Protecting enterprise data and assets is a daunting task. According to IT industry organization ISACA, 82 percent of respondents to an April 2015 survey indicated that their enterprise is now "likely" or "very likely" to be attacked — only 1 percent said it's "not at all likely." Meanwhile, the average annual loss to companies worldwide as a result of cybercrime has reached more than $7.7 million.
With the typical company now relying on somewhere in the neighborhood of 3,000 applications, the risk and challenges of application security are growing exponentially. Although it's important for various departments and groups to play a role in cybersecurity, the sun around which all the enterprise planets orbit is the development team. If this group isn’t involved and engaged — as well as in sync with the CSO and CISO — the sophisticated systems, tools and technologies used by an organization are essentially useless.
Here are three ways — along with three reasons why — your development team should be tied into application security:
the need for a formal developer education program has gone from important to imperative
As software development has evolved into a collaborative task — in many cases involving dozens or hundreds of developers and numerous hand-offs — the need for a formal developer education program has gone from important to imperative. Developers must understand security vulnerabilities, potential threats and best practices in secure coding, and also be aware of security trends and current risks. This is no small matter: A study conducted by CA Veracode found that organizations that haven't established any type of eLearning program fixed just 58 percent of their discovered vulnerabilities. By contrast, those with an eLearning program in place corrected 75 percent of their vulnerabilities. This nearly one-third improvement translates into a huge difference in risk and potential costs to the organization.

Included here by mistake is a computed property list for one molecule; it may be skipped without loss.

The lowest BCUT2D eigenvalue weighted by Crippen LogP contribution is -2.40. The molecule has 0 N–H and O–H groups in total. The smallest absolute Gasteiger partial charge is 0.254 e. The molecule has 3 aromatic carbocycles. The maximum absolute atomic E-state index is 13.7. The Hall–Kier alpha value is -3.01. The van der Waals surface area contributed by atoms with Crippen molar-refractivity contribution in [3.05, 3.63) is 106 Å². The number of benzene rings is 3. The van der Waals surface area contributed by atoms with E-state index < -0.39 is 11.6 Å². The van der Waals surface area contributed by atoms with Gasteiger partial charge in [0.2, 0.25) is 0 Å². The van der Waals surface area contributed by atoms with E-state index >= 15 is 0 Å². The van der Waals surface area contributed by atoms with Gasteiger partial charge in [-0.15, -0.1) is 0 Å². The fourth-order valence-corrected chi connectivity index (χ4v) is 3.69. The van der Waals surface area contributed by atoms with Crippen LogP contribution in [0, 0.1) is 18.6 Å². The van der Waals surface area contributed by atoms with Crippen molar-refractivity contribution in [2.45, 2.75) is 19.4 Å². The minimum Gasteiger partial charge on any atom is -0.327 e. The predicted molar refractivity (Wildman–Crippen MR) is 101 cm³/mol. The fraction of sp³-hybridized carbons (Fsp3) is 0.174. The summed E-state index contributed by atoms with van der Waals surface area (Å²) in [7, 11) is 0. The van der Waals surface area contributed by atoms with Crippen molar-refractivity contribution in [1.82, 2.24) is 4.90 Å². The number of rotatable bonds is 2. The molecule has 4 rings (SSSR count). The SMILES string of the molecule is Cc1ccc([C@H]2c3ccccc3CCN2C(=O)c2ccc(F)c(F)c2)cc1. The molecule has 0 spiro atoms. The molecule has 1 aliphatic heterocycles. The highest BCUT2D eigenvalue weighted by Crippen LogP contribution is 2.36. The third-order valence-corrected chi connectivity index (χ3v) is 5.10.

Remarkably, about 63 percent of internally-developed applications undergo no testing for critical security vulnerabilities. Perhaps the most common reason is a lack of governance and standards within the enterprise. The problem is exacerbated by the growing consumerization of IT and software — groups such as finance, marketing, HR and operations may develop software, plug in third-party packages, and use APIs and open source coding. The solution? A strong governance model that clearly defines tasks and dictates practices and procedures. Without formal oversight, there's no way to code consistently and safely. In the end, desired practices and processes break down, making enterprises vulnerable to cyber threats.
Unfortunately, the byproduct of poor communication is anxiety, mistrust and misunderstandings. A Project Management Institute study found that an astounding 56 percent of unsuccessful projects fail to meet their goals due to ineffective communication.
56 percent of unsuccessful projects fail to meet their goals due to ineffective communication
As a result, it's essential to establish a task force and teams to break down silos and ensure that developers meet the needs of their different constituencies. Moreover, enterprises must use tools and technologies that facilitate communication and collaboration among development teams and other key teams. Ultimately, an organization needs a communications framework that touches the C-suite and the board of directors, but also reaches other key groups in the enterprise — including the legal team, contract management specialists and internal marketing staff — that keep everyone informed through social business systems, an intranet, videos, e-mail and other methods.
Not surprisingly, when an enterprise achieves a high level of buy-in and builds out a robust framework to support application security, it's possible to address overall security requirements far more effectively. Although it's impossible to eliminate all vulnerabilities and risks, a focus on these three key areas helps turn cybersecurity from a haphazard, chaotic activity to a best-practices model.